Russian gas: Europe has little time to look for alternatives

Just 24 hours after Ukraine cut the flow of natural gas through its territory to Europe, blaming it on the intervention of Russian troops, Gazprom suspended supplies through the Yamal-Europe gas pipeline passing through Poland and cut off gas supplies to a distributor in Germany. .

Although the volumes affected are small and collectively represent only a few percent of Europe’s total gas consumption, each supply shock underscores the region’s vulnerability and the urgent need for the European Union to free itself from Russia’s vast energy reserves.

“Now we’re starting to see these different issues come up and it’s an illustration of why Europe shouldn’t take gas supplies for granted,” Simone Tagliapietra, a senior fellow at the Bruegel think tank, told CNN Business. “Governments must act now as if they were in an emergency,” he said. added.

Russia imposed sanctions on 31 foreign companies on Wednesday, the state news agency RIA Novosti reported. The list includes Gazprom Germany and EuRoPol Gaz, the operator of the Polish section of the Yamal-Europe gas pipeline.

“There will be no relationship with these companies, they are simply banned,” Kremlin spokesman Dmitry Peskov said on Thursday.

German Economy Minister Robert Habeck, whose country is a major buyer of Russian gas, said Russia was no longer supplying Gazprom Germania’s subsidiaries, but alternative supplies had been secured.

Futures prices for Dutch natural gas, Europe’s benchmark, briefly surged 14% on Thursday morning but have since fallen again, according to data from the Intercontinental Exchange.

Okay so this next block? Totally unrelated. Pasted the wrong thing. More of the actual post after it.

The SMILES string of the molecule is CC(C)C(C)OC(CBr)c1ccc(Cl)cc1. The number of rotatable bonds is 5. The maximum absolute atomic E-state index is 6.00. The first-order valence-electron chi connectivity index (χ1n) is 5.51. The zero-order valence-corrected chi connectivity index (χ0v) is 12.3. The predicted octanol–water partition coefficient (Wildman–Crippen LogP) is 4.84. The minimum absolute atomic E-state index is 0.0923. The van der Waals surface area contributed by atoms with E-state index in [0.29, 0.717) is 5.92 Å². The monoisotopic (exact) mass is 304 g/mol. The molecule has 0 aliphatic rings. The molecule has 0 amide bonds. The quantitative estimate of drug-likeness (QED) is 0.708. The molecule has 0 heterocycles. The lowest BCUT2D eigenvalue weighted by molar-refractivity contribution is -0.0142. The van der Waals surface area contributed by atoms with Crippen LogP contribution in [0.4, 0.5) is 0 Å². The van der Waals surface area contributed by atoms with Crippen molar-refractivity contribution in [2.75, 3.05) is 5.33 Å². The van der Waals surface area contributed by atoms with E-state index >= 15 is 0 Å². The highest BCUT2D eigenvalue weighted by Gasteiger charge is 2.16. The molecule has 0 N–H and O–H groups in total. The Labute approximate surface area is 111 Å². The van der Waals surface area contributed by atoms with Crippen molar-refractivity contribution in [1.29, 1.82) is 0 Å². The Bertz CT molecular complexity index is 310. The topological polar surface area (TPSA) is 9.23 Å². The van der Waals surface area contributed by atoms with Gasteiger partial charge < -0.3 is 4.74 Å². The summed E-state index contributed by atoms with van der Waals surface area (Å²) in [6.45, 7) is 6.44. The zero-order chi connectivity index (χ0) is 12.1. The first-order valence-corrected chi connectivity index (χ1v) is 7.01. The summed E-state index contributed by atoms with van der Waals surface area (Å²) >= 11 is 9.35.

Events show Russia’s growing courage to cut off energy exports to Europe.

Last month, Moscow turned off the taps Poland and Bulgariafulfilling President Vladimir Putin’s promise to cut off gas supplies to “unfriendly” countries that refuse to pay their bills in rubles rather than the euros or dollars specified in their contracts.
In 2021, Russia accounted for about 45% of all gas imports to Europe. EU proposes to reduce consumption Russian gas by 66% by the end of the year, but he has yet to submit a detailed plan on how to achieve this.

Ukraine turns off taps

Despite the war raging on for more than two months, gas from Russia continued to flow west, mostly through pipelines in Ukraine. But late on Tuesday evening, the Ukrainian gas transmission system operator said that suspended gas shipments through the Sohranivka transshipment point, which processes 32.6 million cubic meters. m per day. This is about a third of the Russian gas that goes through Ukraine to Europe.

The Ukrainian operator blamed “intervention by occupying forces” for the announcement of the suspension of the route. He accused Russian forces of breaking into the transit point and siphoning off the gas. As a result, according to the operator, “the stability and security of the entire Ukrainian gas transport” was threatened, and he was forced to suspend gas flows.

It was not clear when the gas supply through Sokhranivka would resume.